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December 13, 2021

Desperate Canadian couples turn to foreign surrogate mothers

For infertile couples, miracle babies are the joy of a lifetime, but they often come with a hefty price tag. More affordable surrogate mother candidates are beginning to be found overseas, however.

Hansha At Kaival Hospital in Ananad, India, women are lining up to carry babies for Canadian couples at a fraction of the cost, skirting Canadian laws at the same time.

Six years after Canada outlawed the buying and selling of human eggs and sperm and the "renting" of women's wombs, a new international baby-making business is flourishing.

While Canada's assisted human reproduction act prohibits payment for surrogacy, it doesn't prohibit couples from going to foreign countries for surrogacy or other fertility-related services.

The result is rapid rise in "reproductive tourism," a global industry in which more and more infertile Canadians are seeking fertility services abroad that would carry fines of up to $500,000 and 10 years in jail her in Canada, the Ottawa Citizen reports. 

At the clinic in Anand, surrogacy costs $22,000 to $25,000 U.S., a fraction of the fees charged in the U.S., where surrogacy can cost $100,000 or more.

But while the service may be making dreams come true for some desperate couples, employing foreign surrogates is highly controversial, likened by some critics as the worst form of outsourcing and one that can potentially maim participants.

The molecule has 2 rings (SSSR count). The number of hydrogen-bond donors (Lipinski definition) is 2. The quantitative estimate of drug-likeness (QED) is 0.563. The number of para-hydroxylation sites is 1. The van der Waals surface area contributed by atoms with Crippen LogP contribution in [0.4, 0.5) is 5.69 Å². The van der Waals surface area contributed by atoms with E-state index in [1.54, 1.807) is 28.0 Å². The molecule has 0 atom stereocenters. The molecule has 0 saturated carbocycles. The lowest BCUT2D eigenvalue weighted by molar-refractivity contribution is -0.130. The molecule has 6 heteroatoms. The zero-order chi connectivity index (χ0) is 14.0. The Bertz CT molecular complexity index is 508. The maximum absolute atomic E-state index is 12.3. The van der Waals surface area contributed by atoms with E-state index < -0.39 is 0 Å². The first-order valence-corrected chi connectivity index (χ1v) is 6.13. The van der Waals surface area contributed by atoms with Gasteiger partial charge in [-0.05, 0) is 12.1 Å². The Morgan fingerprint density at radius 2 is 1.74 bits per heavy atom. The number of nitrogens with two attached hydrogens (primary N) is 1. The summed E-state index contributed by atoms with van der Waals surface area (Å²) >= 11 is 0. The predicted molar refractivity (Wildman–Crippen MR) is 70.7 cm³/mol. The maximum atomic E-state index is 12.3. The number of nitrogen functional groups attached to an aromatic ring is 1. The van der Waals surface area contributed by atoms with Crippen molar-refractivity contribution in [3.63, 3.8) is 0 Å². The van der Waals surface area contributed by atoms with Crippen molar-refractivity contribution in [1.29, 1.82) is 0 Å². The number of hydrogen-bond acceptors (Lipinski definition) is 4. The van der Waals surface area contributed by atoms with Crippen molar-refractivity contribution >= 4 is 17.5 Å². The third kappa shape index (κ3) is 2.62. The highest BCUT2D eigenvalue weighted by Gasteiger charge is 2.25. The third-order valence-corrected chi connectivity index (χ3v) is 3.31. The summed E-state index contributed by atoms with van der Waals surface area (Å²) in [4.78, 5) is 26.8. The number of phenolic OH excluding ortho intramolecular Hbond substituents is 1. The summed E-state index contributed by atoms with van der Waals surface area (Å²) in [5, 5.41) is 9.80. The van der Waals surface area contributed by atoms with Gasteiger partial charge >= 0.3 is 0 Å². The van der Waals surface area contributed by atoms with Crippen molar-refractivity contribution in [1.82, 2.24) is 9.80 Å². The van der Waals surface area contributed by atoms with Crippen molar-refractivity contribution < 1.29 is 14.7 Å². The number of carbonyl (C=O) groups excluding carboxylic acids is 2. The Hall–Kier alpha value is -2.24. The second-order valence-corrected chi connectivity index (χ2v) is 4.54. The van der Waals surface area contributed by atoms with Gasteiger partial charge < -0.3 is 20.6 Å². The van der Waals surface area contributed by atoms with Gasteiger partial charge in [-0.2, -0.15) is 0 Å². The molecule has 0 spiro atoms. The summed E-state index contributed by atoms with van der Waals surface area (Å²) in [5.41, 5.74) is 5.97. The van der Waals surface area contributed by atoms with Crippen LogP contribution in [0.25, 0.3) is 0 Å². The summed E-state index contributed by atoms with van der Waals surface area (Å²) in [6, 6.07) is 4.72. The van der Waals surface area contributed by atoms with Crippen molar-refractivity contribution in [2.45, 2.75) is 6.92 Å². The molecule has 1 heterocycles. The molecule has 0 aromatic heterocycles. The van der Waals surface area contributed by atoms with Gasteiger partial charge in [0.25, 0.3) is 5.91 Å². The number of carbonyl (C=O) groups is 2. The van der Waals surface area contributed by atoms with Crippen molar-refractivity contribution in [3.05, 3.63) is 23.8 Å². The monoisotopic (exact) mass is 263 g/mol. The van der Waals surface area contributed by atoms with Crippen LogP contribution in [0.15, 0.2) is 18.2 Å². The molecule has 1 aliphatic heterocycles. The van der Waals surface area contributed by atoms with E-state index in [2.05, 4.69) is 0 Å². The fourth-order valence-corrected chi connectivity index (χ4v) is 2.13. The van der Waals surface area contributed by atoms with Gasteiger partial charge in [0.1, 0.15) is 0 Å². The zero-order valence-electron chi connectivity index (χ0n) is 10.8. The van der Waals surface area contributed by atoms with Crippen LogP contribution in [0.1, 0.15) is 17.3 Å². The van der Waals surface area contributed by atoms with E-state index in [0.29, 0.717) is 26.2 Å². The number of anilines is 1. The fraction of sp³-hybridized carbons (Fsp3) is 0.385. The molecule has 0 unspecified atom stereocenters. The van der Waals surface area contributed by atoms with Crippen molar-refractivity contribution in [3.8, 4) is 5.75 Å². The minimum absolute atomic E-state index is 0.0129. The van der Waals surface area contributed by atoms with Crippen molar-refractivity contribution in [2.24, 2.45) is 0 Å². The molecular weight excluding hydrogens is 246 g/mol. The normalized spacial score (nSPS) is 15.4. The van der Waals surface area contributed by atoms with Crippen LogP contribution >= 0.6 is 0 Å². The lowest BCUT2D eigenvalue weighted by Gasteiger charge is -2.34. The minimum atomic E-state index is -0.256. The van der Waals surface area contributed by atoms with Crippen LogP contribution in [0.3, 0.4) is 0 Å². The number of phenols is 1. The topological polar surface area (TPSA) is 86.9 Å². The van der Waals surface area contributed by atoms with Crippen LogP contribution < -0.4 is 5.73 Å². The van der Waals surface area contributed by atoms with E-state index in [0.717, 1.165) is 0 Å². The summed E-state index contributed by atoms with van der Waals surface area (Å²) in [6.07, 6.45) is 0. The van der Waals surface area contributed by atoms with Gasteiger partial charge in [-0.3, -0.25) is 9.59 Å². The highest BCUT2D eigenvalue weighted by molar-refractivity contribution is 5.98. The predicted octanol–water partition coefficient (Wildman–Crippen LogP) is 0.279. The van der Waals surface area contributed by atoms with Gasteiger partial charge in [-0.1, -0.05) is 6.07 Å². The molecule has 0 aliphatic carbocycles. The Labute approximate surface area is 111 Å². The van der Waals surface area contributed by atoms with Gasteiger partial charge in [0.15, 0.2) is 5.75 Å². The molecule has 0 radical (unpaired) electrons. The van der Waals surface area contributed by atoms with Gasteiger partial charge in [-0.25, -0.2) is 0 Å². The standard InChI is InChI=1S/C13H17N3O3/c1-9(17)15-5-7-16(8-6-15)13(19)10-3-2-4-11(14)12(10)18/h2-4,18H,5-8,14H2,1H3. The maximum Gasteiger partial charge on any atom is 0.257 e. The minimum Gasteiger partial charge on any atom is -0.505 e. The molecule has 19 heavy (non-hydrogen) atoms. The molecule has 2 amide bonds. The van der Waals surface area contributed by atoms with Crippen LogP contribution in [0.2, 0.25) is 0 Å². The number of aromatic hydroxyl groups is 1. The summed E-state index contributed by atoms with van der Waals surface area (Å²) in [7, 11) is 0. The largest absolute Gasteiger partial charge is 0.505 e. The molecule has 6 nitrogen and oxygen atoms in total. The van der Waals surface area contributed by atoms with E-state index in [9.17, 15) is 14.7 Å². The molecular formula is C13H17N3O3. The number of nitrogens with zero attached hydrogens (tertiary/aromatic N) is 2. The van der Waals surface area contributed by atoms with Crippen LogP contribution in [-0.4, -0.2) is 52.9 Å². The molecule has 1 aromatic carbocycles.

However, a recently-proposed law in India would only permit a woman to be a surrogate up to five times and would set a 35-year age limit. This is to ensure that women desperate to be surrogates can't put themselves at risk.

Dr. Nanya Patel, a pioneer in overseas in-vitro services, believes the service she provides is about local people helping people from abroad. Her impoverished surrogates enjoy good medical care, take home a cheque equivalent to several years of work, and the couples take home a baby.

Are these women being exploited or being given a new start in life? Would you travel across the globe and spend $30,000 to start a family? Should others be allowed to do so if they choose?

By Gordon Powers, MSN Money



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Gordon PowersGordon Powers

A long-time fund company executive, Gordon Powers now heads up the Affinity Group, a financial services consulting firm. Gordon was a personal finance columnist for the Globe & Mail for many years, has taught retirement planning...

Jason BucklandJason Buckland

The modern-day MC Hammer of money, Jason can often be seen spending cash that isn’t his with the efficiency of a Wilt Chamberlain first date. After cutting his teeth as a reporter for the Toronto Sun, he joined the MSN Money team with...